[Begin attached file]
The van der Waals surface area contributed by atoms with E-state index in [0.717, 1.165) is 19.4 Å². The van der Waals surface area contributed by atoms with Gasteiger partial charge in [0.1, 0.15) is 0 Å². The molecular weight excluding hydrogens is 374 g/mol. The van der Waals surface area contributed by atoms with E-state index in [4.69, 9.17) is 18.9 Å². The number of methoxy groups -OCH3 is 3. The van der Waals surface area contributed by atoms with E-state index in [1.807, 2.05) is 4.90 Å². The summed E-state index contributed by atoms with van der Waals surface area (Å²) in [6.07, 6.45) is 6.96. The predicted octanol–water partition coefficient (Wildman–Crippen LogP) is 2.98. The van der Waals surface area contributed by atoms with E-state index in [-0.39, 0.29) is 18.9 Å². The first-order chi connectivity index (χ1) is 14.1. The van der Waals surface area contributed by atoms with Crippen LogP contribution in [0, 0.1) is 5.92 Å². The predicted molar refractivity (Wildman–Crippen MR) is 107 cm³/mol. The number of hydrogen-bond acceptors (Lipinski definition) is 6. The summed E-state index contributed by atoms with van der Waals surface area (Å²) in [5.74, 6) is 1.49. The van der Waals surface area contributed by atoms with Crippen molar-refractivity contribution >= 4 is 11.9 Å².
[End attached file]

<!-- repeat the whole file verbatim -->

The van der Waals surface area contributed by atoms with E-state index in [0.717, 1.165) is 19.4 Å². The van der Waals surface area contributed by atoms with Gasteiger partial charge in [0.1, 0.15) is 0 Å². The molecular weight excluding hydrogens is 374 g/mol. The van der Waals surface area contributed by atoms with E-state index in [4.69, 9.17) is 18.9 Å². The number of methoxy groups -OCH3 is 3. The van der Waals surface area contributed by atoms with E-state index in [1.807, 2.05) is 4.90 Å². The summed E-state index contributed by atoms with van der Waals surface area (Å²) in [6.07, 6.45) is 6.96. The predicted octanol–water partition coefficient (Wildman–Crippen LogP) is 2.98. The van der Waals surface area contributed by atoms with E-state index in [-0.39, 0.29) is 18.9 Å². The first-order chi connectivity index (χ1) is 14.1. The van der Waals surface area contributed by atoms with Crippen LogP contribution in [0, 0.1) is 5.92 Å². The predicted molar refractivity (Wildman–Crippen MR) is 107 cm³/mol. The number of hydrogen-bond acceptors (Lipinski definition) is 6. The summed E-state index contributed by atoms with van der Waals surface area (Å²) in [5.74, 6) is 1.49. The van der Waals surface area contributed by atoms with Crippen molar-refractivity contribution >= 4 is 11.9 Å².